I have a 1993 GMC Vandura 2500 with the 5.7 TBI engine. It has 100,406 original miles. Recently, while I was driving "in-town", it lost power and rolled to a stop. It would not restart. I assumed the fuel pump had failed, so I trailered it home. Upon further investigation, I realized the fuel pump was indeed working properly, but the injectors were NOT pulsing. The engine would fire and run on a shot of starting fluid, but the injectors were not delivering fuel. As it turns out, there was no voltage to the injectors via either the white or red wires. I traced the problem back to a blown fuse (labeled TRANS) in the fuse block. I replaced the fuse, and upon turning the ignition switch to the "ON" position, the new fuse blew instantly. Frustrated with the scenario, I disconnected all the electrical connectors on the transmission, replaced the fuse, and turned the key to the "ON" position once more. SUCCESS! This time the fuse DID NOT blow. The engine started and ran just as it is supposed to. With the engine running, I climbed back under the van and reconnected the speedometer wires. Still running, I moved to the passenger side and reconnected the round grey plug. The instant the connection was made, the engine died. Once again, the fuse was blown and the injectors dead. What could possibly have happened, inside the transmission, to cause this problem? What does the voltage, going through the TRANS fuse, actually supply power to inside the transmission? Is this a common problem? Any insight would be very much appreciated.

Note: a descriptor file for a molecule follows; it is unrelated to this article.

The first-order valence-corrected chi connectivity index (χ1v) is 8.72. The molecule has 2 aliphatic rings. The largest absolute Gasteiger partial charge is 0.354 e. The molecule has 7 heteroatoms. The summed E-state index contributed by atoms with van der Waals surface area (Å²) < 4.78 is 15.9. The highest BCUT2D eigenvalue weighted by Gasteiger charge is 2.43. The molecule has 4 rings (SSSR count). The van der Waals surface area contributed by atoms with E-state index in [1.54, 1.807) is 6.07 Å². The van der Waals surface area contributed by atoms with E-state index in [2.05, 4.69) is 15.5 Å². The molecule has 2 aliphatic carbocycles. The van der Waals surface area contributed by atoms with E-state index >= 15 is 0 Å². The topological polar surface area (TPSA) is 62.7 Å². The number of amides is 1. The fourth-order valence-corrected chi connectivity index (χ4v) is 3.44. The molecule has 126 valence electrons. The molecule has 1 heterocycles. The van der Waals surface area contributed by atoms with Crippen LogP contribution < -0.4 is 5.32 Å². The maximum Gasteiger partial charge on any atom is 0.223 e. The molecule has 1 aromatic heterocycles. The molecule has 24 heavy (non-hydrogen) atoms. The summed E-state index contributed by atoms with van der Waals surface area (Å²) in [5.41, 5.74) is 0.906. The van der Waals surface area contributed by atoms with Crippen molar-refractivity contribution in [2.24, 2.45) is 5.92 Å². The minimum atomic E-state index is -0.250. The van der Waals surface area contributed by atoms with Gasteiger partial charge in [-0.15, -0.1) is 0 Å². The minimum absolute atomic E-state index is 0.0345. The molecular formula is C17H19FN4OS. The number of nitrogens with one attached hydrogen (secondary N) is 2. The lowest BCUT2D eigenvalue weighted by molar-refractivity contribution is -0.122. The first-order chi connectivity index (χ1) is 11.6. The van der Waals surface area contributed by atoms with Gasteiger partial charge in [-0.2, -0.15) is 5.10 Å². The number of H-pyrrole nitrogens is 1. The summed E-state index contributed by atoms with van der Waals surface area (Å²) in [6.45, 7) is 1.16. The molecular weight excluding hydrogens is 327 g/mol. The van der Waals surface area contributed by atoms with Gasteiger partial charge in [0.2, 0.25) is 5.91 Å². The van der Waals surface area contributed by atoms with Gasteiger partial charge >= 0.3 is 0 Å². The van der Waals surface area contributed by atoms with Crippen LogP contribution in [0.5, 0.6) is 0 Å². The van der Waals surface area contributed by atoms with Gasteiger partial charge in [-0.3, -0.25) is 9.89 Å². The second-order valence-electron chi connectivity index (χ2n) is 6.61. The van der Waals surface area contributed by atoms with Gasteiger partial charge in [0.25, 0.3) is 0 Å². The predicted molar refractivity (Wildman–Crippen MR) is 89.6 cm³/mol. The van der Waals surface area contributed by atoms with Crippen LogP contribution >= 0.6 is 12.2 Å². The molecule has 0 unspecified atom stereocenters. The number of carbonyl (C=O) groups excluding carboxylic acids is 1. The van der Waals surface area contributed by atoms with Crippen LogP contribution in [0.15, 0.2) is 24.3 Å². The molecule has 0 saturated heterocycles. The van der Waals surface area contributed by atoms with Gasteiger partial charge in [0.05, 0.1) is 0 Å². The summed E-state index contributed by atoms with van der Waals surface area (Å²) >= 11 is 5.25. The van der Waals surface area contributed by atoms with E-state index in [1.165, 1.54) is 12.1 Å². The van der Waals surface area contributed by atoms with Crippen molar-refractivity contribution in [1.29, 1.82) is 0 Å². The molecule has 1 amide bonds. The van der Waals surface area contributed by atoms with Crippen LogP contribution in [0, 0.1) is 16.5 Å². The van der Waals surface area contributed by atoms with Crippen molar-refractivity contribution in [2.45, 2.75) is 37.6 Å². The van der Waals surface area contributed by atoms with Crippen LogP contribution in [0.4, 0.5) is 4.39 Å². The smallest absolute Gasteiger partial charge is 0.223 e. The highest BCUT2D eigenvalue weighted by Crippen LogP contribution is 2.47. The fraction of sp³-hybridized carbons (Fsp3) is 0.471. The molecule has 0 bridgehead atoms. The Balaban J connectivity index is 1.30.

have the same problem?
Friday, April 22nd, 2011 AT 2:33 AM